You’re Doing It Wrong: Kickstarter

by Randy Murray on January 30, 2014

For some reason, no matter how many times the company itself says it, far too many people appear to be confused about Kickstarter. Kickstarter is not a shopping site. It is not about buying products. Kickstarter’s mission is to let the general public back companies, ideas, products, and people. It’s about supporting them with money and awareness. It’s our chance to help others launch and create new businesses.

It’s not an investment. It’s not about the things you can buy.

Too much of that gets lost in the “rewards.” Yes, cool products are what attract a lot of people into backing projects. The real power of Kickstarter is that individuals like you and me can back exciting ideas and help the launch of businesses and ventures with just a few bucks. It gives us a taste of what being an angel investor feels like, sans the millions of dollars to put at risk.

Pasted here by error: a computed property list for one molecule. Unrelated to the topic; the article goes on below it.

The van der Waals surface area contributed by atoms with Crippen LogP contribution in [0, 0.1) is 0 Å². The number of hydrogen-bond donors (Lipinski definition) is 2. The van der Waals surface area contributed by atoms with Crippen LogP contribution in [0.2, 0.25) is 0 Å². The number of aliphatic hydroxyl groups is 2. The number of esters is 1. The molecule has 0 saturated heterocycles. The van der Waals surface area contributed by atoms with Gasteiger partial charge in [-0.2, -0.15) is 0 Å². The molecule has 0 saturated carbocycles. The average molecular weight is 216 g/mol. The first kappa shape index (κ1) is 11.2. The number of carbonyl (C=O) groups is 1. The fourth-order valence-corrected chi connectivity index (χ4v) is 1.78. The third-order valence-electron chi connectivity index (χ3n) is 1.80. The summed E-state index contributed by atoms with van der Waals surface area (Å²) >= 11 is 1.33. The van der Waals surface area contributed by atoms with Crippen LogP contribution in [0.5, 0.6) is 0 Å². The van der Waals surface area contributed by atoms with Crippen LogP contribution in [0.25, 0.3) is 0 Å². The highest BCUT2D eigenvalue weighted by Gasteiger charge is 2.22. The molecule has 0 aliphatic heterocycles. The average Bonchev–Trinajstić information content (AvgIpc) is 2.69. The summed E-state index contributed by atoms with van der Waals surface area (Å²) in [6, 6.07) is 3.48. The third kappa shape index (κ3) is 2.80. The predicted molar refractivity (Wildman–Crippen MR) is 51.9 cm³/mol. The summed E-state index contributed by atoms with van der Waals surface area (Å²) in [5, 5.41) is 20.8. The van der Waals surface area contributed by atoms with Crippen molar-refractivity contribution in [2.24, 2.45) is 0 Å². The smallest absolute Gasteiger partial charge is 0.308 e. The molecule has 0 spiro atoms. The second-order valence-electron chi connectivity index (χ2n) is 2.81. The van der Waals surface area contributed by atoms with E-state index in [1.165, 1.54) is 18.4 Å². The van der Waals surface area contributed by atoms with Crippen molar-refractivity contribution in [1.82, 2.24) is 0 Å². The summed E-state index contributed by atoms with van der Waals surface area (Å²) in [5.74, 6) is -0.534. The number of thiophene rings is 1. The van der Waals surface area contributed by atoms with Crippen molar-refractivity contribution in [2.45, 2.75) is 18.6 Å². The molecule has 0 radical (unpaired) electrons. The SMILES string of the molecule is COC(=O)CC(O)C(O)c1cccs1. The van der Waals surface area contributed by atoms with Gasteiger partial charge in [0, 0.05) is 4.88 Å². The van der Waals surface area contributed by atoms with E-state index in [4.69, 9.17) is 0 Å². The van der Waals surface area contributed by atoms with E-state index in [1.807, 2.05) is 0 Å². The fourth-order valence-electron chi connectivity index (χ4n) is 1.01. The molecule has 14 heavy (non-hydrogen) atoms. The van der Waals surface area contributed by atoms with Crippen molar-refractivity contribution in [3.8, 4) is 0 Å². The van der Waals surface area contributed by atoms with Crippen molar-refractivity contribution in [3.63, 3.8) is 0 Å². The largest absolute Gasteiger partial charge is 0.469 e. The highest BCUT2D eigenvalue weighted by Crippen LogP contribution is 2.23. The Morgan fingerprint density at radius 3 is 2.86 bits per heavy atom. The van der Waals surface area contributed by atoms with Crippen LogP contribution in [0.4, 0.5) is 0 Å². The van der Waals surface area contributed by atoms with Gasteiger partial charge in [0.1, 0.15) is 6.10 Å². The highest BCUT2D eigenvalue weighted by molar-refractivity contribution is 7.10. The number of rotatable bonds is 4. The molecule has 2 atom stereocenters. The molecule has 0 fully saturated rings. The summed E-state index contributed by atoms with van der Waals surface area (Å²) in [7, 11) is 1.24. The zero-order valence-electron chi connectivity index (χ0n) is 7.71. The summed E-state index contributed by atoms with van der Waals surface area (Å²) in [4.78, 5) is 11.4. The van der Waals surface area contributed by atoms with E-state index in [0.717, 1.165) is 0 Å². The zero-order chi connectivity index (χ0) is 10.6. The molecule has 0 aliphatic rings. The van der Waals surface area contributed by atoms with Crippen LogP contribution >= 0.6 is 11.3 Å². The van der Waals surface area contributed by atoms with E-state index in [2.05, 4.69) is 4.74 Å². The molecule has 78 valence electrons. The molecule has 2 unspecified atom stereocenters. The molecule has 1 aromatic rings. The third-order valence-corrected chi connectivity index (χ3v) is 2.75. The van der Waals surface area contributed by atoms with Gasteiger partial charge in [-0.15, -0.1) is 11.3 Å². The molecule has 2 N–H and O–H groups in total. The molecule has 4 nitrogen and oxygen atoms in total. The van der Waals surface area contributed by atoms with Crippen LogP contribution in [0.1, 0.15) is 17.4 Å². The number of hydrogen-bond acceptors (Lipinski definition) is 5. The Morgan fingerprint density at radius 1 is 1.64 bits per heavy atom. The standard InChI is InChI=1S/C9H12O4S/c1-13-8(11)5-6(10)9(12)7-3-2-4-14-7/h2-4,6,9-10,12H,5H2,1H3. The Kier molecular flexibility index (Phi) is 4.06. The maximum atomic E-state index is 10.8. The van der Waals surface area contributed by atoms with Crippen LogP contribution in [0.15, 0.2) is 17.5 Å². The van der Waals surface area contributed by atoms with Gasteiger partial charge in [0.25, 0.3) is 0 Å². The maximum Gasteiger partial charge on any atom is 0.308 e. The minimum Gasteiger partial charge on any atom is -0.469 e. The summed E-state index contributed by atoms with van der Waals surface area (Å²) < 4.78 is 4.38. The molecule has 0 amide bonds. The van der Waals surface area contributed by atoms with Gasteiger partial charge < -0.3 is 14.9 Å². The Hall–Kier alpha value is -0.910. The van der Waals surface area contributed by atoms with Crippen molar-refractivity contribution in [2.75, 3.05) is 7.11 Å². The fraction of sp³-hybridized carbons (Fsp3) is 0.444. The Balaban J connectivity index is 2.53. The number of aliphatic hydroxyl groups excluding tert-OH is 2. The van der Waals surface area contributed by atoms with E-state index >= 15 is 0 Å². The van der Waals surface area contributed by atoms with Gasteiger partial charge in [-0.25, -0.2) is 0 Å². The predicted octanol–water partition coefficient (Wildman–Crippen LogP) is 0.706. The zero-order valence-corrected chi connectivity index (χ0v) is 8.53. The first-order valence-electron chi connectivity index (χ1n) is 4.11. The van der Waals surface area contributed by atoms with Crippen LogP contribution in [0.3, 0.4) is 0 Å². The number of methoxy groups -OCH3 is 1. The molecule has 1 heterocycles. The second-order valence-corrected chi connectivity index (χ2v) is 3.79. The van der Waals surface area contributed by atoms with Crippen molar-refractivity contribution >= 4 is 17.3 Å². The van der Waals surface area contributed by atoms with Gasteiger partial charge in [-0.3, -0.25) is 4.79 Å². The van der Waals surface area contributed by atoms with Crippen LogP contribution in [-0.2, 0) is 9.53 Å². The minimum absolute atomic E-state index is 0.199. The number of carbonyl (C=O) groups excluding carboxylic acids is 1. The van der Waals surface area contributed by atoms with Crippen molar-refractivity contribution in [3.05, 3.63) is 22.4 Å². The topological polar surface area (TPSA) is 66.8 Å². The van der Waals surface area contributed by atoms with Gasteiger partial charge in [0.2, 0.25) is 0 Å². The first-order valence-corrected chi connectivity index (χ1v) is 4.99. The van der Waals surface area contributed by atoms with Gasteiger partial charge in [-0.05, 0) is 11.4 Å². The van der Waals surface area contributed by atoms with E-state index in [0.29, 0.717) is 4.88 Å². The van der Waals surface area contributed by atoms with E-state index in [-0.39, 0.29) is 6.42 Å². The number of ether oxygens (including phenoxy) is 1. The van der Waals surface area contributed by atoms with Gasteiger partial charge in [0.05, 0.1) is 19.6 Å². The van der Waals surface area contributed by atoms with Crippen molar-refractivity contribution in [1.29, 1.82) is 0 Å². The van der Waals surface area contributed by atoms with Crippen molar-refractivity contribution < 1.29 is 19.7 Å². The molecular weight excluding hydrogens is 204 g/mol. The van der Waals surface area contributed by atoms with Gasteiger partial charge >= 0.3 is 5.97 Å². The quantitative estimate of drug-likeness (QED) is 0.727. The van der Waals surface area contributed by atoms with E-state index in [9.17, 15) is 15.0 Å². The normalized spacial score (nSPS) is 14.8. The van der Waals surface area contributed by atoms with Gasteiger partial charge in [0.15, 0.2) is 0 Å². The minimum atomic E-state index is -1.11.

I don’t back many projects. I’d like to see more exciting ideas that aren’t products, gadgets, and gizmos. I’d like to back more writers and musicians. I’d like to see these ventures take flight.  The only thing that I need is the satisfaction of saying, “I helped make that real.”

Go ahead and use Kickstarter to shop for stuff. That’s OK. But keep clear in your mind what you’re doing and why you’re doing it. Launching a business is hard. Most don’t make it. You may not get that thing that you backed. Like an angel investor, you only get a return on your investment if the business is successful. Investors expect failures and so should you if you back projects on Kickstarter.

If you don’t get your reward, chalk it up as a business failure and look for the next thing to back. Pick something exciting. Expect nothing in return. When you do back something that succeeds, take the opportunity to crow a bit.

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